The best way to contact me is to not bother
I have a colleague who is particularly proud of his business cards. Beneath his name, in smaller type, he lists the ways he’d prefer to be contacted in order of preference. Email is first, followed by texting. The list includes Facebook messaging, direct messages on Twitter, mobile phone calls, and even carrier pigeon. The second-to-least favourite method of contact on the list is “Rock with message tossed into window.” The least favourite method is “LinkedIn message”.
That business card always gets a laugh, which may be an unwelcome data point for the new owners of the service.
This week, Microsoft, the once-ubiquitous software behemoth, purchased LinkedIn, the business-oriented social network with four hundred million users worldwide, for a staggering US$26.2 billion. In other words, they paid about $70 per user, and it’s not exactly clear what they plan to do with them. LinkedIn, for a lot of people, is a nettlesome service that sends out too many emails and pointless alerts. Seventy dollars seems like a lot to spend just to fill up somebody’s inbox.
On the other hand, the world is filled with job-seekers. Engineers in India can work with coders in Abu Dhabi to produce a smartphone app that is funded by investors in Silicon Valley. One of the ways they can find each other – and check each other’s credentials – is with LinkedIn. The problem for Microsoft – and anyone else trying to harness and shepherd the online activity of the digital generation – is that young people just can’t be trusted to stick with something.
“What’s your email address?” I asked a young person I know, the other day. I was planning to send him some information on a job he was interested in.
He emitted an exasperated sigh.
“I don’t really use email?” he said, employing the lilting upward inflection at the end of the sentence that young people use when they’re talking to someone ancient and decrepit. It’s a way of making sure we’re following their complicated and sophisticated thinking.
“Sending emails,” he continued, “is sort of an old way to do things? It’s what – no offense, seriously – but it’s how older people communicate?”
I waited a few moments for my blood pressure to return to a normal systolic/diastolic ratio before continuing. What I needed, I told him, was his preferred method of contact in order to deliver to him the information he requested. Those are pretty much the exact words I used, and I’m sure (if you’re over 39 years old) you can imagine my tone. He quickly gave me his mobile number – “Texting is probably best?” – and then airily told me that I could always send him a Facebook message.
“But we aren’t friends on Facebook,” I said, employing the tone of voice I use when I want to convey that not being friends of Facebook is a status that I’d prefer to maintain.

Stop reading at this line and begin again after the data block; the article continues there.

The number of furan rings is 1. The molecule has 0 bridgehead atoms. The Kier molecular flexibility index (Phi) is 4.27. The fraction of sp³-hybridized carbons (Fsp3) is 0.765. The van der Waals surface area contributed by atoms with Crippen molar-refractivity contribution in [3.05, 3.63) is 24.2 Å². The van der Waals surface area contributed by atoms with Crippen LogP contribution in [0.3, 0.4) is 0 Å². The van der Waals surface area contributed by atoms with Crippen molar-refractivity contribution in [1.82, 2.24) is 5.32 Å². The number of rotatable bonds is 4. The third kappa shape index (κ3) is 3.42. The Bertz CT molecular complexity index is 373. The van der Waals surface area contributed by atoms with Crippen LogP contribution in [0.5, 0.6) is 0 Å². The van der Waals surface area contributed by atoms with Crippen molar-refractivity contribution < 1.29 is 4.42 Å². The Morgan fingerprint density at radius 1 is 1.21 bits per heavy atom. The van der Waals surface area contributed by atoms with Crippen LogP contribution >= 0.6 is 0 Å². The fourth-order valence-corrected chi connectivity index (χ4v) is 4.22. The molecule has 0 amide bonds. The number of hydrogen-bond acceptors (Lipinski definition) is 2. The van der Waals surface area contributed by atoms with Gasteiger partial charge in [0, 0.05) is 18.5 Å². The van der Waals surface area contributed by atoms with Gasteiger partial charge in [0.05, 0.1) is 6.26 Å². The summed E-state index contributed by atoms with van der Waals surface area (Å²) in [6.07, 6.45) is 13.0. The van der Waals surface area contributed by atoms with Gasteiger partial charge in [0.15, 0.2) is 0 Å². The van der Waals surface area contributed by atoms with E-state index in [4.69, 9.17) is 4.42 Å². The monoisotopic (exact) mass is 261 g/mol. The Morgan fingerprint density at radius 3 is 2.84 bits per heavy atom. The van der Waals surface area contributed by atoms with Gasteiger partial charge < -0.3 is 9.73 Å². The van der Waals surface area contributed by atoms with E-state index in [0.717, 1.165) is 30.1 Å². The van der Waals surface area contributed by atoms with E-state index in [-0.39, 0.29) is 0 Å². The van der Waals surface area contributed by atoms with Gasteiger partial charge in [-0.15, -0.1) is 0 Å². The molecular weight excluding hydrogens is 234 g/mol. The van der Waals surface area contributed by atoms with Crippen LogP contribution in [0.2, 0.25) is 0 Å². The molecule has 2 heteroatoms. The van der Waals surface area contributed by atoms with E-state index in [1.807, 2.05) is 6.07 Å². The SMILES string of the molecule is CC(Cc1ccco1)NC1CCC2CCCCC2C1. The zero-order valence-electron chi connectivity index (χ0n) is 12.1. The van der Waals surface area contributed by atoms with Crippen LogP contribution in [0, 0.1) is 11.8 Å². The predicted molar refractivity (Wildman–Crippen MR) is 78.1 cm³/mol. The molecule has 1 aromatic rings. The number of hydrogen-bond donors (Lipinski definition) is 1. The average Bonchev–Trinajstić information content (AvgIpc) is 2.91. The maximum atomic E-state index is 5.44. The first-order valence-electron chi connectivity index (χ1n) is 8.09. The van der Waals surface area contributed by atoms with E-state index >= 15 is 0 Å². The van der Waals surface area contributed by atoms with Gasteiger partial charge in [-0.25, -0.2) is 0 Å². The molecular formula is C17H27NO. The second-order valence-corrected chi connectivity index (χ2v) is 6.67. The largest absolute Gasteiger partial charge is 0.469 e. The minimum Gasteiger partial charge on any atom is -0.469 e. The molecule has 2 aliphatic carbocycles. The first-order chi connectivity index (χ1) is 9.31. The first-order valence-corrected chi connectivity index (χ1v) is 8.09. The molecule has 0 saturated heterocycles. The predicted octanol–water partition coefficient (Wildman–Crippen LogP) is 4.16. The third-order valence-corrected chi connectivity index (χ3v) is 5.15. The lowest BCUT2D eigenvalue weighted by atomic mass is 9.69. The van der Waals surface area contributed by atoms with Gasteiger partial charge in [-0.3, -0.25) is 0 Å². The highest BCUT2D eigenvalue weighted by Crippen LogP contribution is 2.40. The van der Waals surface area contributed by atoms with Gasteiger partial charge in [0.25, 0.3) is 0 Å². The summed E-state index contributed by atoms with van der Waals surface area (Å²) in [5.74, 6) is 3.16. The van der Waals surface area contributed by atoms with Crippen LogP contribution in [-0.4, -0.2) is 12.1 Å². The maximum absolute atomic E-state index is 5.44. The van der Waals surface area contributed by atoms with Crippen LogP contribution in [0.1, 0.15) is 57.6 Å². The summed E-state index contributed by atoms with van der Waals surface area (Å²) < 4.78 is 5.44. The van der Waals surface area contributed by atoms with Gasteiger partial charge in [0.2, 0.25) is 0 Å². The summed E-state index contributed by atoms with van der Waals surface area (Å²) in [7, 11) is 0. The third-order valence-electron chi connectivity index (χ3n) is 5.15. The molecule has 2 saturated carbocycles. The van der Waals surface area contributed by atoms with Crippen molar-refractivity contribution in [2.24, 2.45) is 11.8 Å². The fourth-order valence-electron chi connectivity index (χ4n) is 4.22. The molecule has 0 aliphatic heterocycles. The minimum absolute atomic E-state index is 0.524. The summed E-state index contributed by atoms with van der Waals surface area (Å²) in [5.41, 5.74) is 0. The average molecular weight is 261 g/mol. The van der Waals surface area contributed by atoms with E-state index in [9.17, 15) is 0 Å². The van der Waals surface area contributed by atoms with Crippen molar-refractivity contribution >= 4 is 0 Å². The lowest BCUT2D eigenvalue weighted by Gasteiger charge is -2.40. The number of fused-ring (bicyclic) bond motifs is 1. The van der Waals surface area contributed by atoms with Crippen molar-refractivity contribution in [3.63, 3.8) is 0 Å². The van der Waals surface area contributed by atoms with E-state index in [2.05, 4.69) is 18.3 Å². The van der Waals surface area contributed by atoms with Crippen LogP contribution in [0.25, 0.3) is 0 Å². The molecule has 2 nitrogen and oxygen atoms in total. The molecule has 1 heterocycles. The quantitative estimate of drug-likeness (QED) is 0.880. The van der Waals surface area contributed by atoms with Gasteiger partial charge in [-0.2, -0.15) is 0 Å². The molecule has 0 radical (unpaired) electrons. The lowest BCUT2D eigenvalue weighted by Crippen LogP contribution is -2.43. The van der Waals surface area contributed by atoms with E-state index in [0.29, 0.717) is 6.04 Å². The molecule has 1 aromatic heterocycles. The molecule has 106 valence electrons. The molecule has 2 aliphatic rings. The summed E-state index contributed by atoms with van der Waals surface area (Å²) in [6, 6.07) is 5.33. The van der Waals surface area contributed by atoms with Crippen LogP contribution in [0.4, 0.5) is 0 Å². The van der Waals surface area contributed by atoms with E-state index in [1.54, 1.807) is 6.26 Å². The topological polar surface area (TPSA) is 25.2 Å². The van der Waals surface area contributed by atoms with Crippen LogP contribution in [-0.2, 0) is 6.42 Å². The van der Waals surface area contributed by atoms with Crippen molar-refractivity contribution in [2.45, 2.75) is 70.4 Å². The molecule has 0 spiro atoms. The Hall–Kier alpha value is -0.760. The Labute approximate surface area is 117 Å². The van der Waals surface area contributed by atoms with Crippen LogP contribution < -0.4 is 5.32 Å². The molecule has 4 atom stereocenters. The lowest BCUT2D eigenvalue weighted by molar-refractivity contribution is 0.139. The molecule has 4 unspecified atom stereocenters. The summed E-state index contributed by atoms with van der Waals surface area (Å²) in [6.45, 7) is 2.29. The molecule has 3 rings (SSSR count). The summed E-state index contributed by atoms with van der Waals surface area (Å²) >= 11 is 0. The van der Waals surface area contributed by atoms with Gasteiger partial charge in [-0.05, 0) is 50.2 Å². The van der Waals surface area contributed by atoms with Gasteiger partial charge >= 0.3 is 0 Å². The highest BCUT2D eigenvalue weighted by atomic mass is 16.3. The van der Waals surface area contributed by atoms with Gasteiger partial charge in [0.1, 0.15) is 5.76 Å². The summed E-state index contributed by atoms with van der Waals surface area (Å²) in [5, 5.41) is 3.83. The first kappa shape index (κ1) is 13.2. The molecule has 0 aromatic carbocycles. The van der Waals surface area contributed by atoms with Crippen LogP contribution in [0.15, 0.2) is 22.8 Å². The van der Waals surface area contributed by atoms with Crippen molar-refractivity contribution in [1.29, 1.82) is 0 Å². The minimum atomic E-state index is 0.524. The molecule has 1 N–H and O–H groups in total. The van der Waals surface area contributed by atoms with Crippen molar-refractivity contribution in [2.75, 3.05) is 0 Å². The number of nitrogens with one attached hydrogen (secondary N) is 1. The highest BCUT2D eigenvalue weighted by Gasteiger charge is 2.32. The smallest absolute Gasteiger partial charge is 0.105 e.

And then it hit me. “How about LinkedIn? Are you on LinkedIn?”
“I think I am,” he said. “But do people still use that?”
So that’s at least $70 that Microsoft probably spent unwisely.
The irony – well, there are many ironies here, but the chief irony – is that my young friend is looking for a job in the entertainment industry. His dream is to work at a motion picture studio. He has loved movies, he told me, since his childhood – which was about 20 minutes ago, if my maths is correct.
What he doesn’t seem to realise – and to be honest, I didn’t spend much time trying to explain – is that the motion picture business he’s trying to join is in a severe state of contraction. This year, the industry will sell fewer cinema tickets than it has in 20 years, with movie attendance down to almost pre-1920 levels.
Cinemas are clogged with sequels and big-budget reboots, none of which has really made much of a mark. Promotional expenses are soaring. And audiences – in the United States, anyway – are staying home. Probably to watch television.
“Movies?” I could have asked him. “Do people still watch those?”
They do, of course, but the audience includes fewer and fewer young people, who prefer to watch hours of television programmes on Netflix or otherwise stare listlessly at their mobile phones.
The movie business, and the movie studio business, are getting smaller and less relevant every day. Young people are finding other ways, and other media, with which to entertain themselves.
Looking for a job in the movie business may, eventually, be seen as a behind-the-curve move matched only by paying $26 billion for a social network whose chief product is irritation and interruption.
My young friend should have known that, but perhaps he was too busy sighing and condescending to the old man across the table from him who had laughably asked for his email address. When I texted him the next day, I made sure to add, “Check your LinkedIn inbox! Sent you a connection request!” He may as well get used to being obsolete.
Rob Long is a writer and producer in Hollywood
On Twitter: @rcbl